Day 15: Your Childhood

So during my childhood, particularly from age 6 to age 15, we moved around a lot. That’s what I remember most, really. Every few years it was a new school and new friends, which was difficult for me, being a borderline introvert and socially awkward beyond belief.

My first, oh, six years, we lived in West Berlin, Germany. Even then, I was a weird kid and the target of bullies, and was stubborn enough to either ignore them or stand up to them. I remember once taking a chunk of concrete in the face because I wouldn’t give up my swing on the playground. It left me with a scratched cornea and an eyepatch for a week. Pretty awesome. My dad likes to tell a story about how when I was little and out on the same playground, he looked out the front window to see a very young me beating a much larger kid over the head with a steel Tonka truck. He went racing out there to find me in tears, flailing away with the truck, and intervened. When he asked what I was doing, through tears, I apparently said, “Daddy, I couldn’t find anything bigger.”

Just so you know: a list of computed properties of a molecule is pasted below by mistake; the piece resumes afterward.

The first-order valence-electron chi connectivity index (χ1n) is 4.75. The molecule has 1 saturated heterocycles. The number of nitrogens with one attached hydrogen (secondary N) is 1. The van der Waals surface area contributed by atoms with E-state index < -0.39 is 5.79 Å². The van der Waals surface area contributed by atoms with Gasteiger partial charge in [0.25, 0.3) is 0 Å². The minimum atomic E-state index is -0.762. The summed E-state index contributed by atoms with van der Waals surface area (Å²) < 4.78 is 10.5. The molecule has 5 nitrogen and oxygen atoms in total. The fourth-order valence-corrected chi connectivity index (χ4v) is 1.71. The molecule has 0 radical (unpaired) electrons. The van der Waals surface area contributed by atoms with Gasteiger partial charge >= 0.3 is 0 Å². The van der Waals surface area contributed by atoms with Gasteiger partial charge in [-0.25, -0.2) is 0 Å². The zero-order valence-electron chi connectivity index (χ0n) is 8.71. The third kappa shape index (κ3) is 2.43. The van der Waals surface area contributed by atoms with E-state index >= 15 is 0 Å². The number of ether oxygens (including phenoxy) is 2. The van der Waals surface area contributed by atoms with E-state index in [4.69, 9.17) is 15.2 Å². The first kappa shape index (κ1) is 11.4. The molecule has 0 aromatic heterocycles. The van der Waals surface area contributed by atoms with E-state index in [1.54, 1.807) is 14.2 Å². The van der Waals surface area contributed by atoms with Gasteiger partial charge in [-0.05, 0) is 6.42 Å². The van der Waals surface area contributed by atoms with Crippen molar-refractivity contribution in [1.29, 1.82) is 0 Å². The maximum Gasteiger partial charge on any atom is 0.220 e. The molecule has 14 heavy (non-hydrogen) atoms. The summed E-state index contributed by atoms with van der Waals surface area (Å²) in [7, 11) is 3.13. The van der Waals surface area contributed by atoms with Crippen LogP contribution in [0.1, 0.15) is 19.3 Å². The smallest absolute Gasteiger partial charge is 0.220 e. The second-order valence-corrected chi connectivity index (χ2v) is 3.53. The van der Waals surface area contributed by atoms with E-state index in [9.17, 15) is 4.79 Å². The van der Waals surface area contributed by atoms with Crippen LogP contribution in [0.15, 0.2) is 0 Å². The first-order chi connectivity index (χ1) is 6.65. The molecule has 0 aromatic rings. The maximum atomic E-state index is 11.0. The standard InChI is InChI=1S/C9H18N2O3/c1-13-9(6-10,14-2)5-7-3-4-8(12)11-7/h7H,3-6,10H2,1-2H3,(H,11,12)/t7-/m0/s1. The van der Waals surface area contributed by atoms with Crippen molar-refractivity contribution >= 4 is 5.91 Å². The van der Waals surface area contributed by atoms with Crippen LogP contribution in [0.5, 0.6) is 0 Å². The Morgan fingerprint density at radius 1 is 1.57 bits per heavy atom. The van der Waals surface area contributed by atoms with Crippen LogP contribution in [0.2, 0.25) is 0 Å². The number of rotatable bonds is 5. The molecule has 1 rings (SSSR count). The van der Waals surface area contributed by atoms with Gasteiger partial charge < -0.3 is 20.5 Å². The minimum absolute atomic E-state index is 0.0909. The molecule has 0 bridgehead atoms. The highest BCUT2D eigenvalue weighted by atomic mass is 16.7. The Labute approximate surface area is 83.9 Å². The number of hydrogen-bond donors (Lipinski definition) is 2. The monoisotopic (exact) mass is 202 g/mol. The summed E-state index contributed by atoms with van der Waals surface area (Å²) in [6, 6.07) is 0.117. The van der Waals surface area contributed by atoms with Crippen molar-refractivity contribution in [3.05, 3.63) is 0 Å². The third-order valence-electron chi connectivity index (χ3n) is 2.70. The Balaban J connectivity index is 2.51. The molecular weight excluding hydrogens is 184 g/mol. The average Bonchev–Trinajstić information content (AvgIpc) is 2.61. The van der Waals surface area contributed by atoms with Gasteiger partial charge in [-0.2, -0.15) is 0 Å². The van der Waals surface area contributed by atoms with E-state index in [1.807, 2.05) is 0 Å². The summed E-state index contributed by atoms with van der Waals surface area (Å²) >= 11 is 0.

I don’t really remember that at all. Actually, before about the age of 11 or 12, most things are spotty. Very spotty. I remember the layout of our apartment in Berlin. I can remember our pets, and some of my teachers’ names, and the cars I spent my time in the back of. But much as I try, there are just things that are flat-out gone.

Now, some would argue that this is the act of blocking out traumatic experience. Maybe so. But I have no clue as to what it would be. Yeah, my parents got divorced when I was what? Eight? Something like that. The details elude me, but that’s hardly traumatic enough to cause the loss of memories.

Anyway, childhood was pretty much like those playground incidents. I got picked on and I either shrugged it off or fought back to the point where I got some respect and people left me alone. Then we’d move to a new city and the whole damn cycle would start over again.

Did I have a happy childhood? On and off. It’s tough being different — in my case that meant the social awkwardness, and the geekiness borne of being much smarter than a large majority of my classmates. But yeah, I had years where I was happy, and that counts for a lot.